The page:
John Fire Lame Deer

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John Fire Lame Deer
John Fire Lame Deer.jpg
Born Tȟáȟča Hušté
1903
Rosebud Indian Reservation
Died 1976
Nationality American Indian
Other names John Fire

John Fire Lame Deer (in Lakota Tȟáȟča Hušté; 1903–1976, also known as Lame Deer, John Fire, John (Fire) Lame Deer and later The Old Man) was a Lakota holy man, member of the Heyoka society, grandson of the Miniconjou head man Lame Deer, and father of Archie Fire Lame Deer.

John Fire Lame Deer was a Mineconju-Lakota Sioux born on the Rosebud Indian Reservation. His father was Silas Fire Let-Them-Have-Enough. His mother was Sally Red Blanket. He lived and learned with his grandparents until he was 6 or 7, after which he was placed in a day school near the family until age fourteen. He was then sent to a boarding school, one of many run by the U.S. Bureau of Indian Affairs for Indian youth. These schools were designed to “civilize” the Native Americans after their forced settlement on reservations.

Lame Deer's life as a young man was rough and wild; he traveled the rodeo circuit as a rider and later as a rodeo clown. According to his personal account, he drank, gambled, womanized, and once went on a several-day-long car theft and drinking binge. Eventually, he happened upon the house where the original peace pipe given to the Lakota by White Buffalo Calf Woman was kept; much to his surprise, the keeper of the pipe told Lame Deer she had been waiting for him for some time. This served as a turning point in Lame Deer's life. He settled down and began his life as a wicasha wakan (“medicine man”, or more accurately, “holy man”).

Making his home at the Pine Ridge Reservation and traveling around the country, Lame Deer became known both among the Lakota and to the American public at a time when indigenous culture and spirituality were going through a period of rebirth and the psychedelic movement of the 1960s had yet to disintegrate. He often participated in American Indian Movement events, including sit-ins at the Black Hills, land legally belonging to the Lakota that had been taken back by the United States government after the discovery of gold. The Black Hills are considered to be the axis mundi or center of the world to the Lakota Indians.

Lame Deer, Seeker of Visions[edit]

Lame Deer related an account of his life and Sioux life and culture to Richard Erdoes, the author of many books on Native Americans. Other well known Sioux such as Pete Catches also took part in this account. In 1972, a book drawn from this account, Lame Deer, Seeker of Visions, was published by Simon & Schuster in 1972. The book was the first collaboration between John Fire Lame Deer and Richard Erdoes, an artist who, with his family, developed many intimate and mutually respectful relationships with many members of various Native Nations tribes. Notable here is that Erdoes's recorded interviews with Lame Deer, conducted as research for Lame Deer, Seeker of Visions, are part of the Richard Erdoes Papers at the Beinecke Rare Book and Manuscript Library, Yale University.

This book talks about Lame Deer's later life, and how he was a keeper of native American customs. He decided that he wanted to be a teacher and a healer, so he spent his remaining life fulfilling that goal. He also goes into a lot of detail on the ceremonies involved with the healing he preformed. He gives examples of different medicines which include: Elk Dreamers, Elk medicine men, Bear medicine men, along with Buffalo, Coyote, and Badger medicine men. Lame Deer gives his opinion on a lot of different medicines and voices which ones he deems to work best.[1]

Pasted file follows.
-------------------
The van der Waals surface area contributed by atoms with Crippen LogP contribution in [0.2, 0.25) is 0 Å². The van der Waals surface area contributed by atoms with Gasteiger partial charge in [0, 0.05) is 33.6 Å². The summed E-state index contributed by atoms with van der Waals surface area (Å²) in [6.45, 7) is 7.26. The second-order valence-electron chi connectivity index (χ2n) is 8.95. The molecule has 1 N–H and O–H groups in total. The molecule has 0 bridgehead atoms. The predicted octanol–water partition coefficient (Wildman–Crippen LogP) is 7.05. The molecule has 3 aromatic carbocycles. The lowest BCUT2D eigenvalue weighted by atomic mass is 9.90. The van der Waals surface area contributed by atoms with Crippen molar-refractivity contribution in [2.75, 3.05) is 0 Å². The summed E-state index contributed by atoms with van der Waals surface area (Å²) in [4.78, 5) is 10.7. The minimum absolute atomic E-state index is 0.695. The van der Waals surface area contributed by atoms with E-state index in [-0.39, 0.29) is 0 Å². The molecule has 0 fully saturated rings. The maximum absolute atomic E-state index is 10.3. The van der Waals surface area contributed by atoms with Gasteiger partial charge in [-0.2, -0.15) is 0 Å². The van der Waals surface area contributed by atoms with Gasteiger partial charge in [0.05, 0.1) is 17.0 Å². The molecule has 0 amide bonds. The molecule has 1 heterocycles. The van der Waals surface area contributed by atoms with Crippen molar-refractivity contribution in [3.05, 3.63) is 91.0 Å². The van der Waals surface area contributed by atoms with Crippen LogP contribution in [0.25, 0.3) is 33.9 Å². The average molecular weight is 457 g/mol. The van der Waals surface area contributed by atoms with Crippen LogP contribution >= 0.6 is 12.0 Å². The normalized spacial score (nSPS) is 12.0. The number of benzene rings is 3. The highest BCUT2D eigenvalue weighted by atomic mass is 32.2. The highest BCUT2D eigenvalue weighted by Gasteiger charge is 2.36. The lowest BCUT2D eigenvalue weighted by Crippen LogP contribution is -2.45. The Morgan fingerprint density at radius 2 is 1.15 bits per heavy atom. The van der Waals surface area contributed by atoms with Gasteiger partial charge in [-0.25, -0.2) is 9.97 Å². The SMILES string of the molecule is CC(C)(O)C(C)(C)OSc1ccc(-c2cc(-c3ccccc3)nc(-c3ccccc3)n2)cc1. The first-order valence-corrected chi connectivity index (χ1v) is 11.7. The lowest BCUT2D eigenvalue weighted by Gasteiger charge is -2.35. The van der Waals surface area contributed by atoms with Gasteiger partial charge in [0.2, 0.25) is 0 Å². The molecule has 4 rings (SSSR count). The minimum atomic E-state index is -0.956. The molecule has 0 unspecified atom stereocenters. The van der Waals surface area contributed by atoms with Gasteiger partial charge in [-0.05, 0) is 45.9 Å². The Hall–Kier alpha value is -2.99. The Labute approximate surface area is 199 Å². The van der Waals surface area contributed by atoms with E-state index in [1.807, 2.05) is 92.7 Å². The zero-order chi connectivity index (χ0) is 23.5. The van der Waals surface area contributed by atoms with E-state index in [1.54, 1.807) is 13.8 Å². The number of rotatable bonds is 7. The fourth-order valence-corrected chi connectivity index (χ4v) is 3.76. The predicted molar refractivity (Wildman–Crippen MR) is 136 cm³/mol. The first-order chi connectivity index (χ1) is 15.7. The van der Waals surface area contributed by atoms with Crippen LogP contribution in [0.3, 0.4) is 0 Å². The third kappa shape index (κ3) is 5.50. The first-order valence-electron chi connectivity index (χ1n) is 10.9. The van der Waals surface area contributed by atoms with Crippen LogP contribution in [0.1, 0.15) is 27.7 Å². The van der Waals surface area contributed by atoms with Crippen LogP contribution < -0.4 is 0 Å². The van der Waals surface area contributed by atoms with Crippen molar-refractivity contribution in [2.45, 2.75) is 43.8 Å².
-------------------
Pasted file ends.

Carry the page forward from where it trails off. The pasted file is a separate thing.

Lame Deer was a Heyokah only for a short time, according to his own words in Lame Deer, Seeker of Visions. The book's plot finds its cohesiveness in the Native ritual tradition on which Lame Deer leans. In fact, it is his embrace of the holy rituals of the venerable Lakota sacred tradition that adds depth and significance to Tȟáȟča Hušté's previously uproarious life. In an ongoing effort to cultivate his power, Lame Deer follows different paths, enduring hard times and immense pain along some of them, yet considers every experience as an empowering and instructive step. Above all, he learns that the interrelationship between human life and the universe is at its core a sacred union.[2]

What makes this book particularly valuable in the eyes of Native and non-Native reviewers alike is John (Fire) Lame Deer's open and frank review of his life, his openness about his experiences practicing as a wicasa wakan, and the integrity with which he has conducted his life journey from adventurous and rebellious younger man to respected healer, counselor, mentor, and way-shower. This autobiography is a privileged look into the life and teachings of an accomplished Lakota holy man.

Notes[edit]

  1. ^ Erdoes, R. (1972). Lame Deer, seeker of visions,. New York: Simon and Schuster
  2. ^ Rice, Julian (Spring 1994). "A Ventriloquy of Anthros: Densmore, Dorsey, Lame Deer and Erdoes". American Indian Quarterly 18 (2): 169–196. JSTOR 1185245. Retrieved 12 October 2013. 

References[edit]

  • Lame Deer, John (Fire), and Richard Erdoes. Lame Deer, Seeker of Visions. Simon and Schuster, New York, New York, 1972. Paperback ISBN 0-671-55392-5